The first civil lawsuit alleging that Portland police used excessive force against a racial justice protester in 2020 opened Tuesday before a Multnomah County Circuit Court jury.
Civil rights attorneys are watching closely because the result could answer questions about the city’s possible liability in similar cases, Oregon Public Broadcasting reported.
After the police killing of George Floyd, a black man, in Minneapolis in late May 2020, clashes erupted nightly between racial justice protesters and Portland Police Department and federal law enforcement officers from the US Department of Homeland Security and the US Marshals Service.
Erin Wenzel claims she was following police orders on Aug. 14, 2020, when an officer “ran up to her and severely hit her with a club.”
According to her lament, the force lifted her off the ground and she landed on her face. Wenzel, in her suit, says she got up and tried to walk on, but another police officer hit her and a third knocked her down.
Wenzel broke her arm and sustained injuries to her wrist, face and upper body, her lawsuit states. Wenzel’s complaint alleges the city failed to discipline Rapid Response Team officers it knew to be violent and encouraged officers to continue violence against protesters.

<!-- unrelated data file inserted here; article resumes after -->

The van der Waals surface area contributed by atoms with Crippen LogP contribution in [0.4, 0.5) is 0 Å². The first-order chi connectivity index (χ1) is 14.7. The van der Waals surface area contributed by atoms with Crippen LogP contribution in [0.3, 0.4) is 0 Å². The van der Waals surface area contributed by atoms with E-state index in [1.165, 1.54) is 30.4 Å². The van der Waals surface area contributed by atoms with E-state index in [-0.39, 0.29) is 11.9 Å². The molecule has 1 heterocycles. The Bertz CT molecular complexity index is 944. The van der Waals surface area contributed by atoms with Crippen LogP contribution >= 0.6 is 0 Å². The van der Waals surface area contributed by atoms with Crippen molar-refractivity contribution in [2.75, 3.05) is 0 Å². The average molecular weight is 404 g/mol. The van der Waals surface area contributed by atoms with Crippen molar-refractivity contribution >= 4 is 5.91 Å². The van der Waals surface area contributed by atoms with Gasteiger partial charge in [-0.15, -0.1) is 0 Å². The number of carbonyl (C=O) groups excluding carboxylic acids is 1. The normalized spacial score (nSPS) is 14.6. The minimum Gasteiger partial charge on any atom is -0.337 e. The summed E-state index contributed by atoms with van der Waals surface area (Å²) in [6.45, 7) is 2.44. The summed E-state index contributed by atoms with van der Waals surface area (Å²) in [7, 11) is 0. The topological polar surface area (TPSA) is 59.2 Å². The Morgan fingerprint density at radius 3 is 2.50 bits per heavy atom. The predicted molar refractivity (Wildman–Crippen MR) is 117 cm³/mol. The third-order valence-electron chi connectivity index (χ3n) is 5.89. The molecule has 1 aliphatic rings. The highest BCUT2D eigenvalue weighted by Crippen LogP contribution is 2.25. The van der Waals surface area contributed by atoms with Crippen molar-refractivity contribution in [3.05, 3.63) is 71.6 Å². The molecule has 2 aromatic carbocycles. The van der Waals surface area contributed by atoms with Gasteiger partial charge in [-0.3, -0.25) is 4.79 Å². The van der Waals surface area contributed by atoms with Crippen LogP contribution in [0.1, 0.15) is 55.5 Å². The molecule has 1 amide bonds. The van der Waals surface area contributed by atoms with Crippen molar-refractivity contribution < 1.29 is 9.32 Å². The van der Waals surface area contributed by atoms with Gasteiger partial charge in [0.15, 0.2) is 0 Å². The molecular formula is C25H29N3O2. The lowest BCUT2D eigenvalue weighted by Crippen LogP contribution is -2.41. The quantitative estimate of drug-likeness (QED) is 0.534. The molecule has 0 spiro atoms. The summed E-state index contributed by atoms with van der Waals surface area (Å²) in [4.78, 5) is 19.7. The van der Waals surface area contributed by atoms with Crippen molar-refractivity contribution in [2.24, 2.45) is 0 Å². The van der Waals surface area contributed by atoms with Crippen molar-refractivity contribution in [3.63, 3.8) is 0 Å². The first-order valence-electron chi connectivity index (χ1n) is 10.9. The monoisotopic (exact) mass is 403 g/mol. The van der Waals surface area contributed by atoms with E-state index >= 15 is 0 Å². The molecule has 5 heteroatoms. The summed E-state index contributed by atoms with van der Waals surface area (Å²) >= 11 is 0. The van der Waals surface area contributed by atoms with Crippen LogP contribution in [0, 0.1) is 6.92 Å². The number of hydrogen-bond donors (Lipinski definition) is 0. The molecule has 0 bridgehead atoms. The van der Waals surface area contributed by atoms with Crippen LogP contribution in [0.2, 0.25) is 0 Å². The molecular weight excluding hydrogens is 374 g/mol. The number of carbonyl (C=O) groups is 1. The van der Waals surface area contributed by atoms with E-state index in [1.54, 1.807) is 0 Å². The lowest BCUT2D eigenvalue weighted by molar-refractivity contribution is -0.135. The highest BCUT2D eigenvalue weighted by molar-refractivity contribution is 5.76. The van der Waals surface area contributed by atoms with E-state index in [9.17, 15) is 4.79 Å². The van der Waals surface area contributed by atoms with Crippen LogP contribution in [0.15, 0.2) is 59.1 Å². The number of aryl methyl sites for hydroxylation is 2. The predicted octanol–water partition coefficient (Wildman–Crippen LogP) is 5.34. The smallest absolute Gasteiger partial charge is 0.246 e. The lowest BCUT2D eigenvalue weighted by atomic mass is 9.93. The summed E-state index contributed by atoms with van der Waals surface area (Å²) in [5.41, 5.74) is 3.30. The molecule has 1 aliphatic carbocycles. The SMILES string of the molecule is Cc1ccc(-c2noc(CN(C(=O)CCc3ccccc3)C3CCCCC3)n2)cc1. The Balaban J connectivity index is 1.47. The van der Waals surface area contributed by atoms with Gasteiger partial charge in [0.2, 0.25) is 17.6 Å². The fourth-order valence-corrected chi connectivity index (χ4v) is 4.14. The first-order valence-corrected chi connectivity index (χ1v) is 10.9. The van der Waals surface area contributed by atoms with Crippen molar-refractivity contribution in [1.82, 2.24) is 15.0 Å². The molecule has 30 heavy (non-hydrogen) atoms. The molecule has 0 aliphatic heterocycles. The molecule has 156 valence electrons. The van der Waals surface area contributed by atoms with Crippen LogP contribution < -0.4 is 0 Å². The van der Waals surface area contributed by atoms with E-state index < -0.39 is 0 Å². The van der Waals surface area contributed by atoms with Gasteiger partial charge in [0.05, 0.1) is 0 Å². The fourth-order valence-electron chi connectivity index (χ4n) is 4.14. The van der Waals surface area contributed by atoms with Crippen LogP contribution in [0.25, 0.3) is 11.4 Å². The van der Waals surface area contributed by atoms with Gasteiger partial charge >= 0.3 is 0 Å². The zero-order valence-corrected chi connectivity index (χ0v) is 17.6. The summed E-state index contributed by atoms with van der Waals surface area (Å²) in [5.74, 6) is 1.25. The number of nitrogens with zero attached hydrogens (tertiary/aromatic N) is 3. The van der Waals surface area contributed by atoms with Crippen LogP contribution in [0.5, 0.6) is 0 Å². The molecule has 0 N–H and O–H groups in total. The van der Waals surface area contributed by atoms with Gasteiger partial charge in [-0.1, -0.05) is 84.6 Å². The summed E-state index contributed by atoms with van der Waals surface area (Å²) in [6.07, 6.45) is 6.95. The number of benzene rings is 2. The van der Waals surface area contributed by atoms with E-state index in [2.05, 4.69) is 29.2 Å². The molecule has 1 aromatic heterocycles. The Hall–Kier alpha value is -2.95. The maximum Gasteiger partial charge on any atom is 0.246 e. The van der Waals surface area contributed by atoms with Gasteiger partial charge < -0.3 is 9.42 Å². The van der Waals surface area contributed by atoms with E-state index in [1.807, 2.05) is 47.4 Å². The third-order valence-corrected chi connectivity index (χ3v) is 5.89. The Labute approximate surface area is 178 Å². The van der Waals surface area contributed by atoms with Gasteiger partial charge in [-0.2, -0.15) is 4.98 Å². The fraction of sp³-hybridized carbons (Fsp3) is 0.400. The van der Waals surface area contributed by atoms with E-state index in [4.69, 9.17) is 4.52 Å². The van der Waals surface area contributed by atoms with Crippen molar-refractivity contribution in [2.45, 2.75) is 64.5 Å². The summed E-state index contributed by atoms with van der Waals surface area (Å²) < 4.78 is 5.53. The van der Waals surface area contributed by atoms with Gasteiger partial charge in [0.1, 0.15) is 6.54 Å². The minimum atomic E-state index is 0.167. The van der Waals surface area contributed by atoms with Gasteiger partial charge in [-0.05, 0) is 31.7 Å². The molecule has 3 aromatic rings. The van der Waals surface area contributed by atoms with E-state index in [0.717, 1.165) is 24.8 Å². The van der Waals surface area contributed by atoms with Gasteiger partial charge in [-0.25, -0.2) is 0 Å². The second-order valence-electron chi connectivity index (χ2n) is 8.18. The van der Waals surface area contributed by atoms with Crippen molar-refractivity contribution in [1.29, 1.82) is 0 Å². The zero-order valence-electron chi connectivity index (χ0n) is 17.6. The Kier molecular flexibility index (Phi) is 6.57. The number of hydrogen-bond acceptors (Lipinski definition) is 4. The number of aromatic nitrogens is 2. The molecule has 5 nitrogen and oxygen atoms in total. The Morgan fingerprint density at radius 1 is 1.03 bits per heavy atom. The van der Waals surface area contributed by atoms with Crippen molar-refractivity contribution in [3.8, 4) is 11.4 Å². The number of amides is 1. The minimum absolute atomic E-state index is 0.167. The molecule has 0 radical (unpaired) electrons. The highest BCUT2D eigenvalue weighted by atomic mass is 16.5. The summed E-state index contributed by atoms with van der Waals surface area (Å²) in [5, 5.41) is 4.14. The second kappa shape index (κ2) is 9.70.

Wenzel is demanding $500,000 in damages.
In her response to the complaint, William Manlove, a Portland city attorney, said protesters, including Wenzel, wore protective gear such as gas masks and helmets.
In court filings, city attorneys say police tried to prevent protesters from reaching the Portland Police Association headquarters, where break-ins and fire damage had occurred during previous demonstrations. The police declared an unlawful gathering and over a loudspeaker ordered the crowd to disperse.
The city argues that “to the extent that a city employee had physical contact with the plaintiff, that contact was warranted and privileged because it was reasonable and necessary to carry out those employees’ law enforcement duties.”
The trial is expected to last until October 3.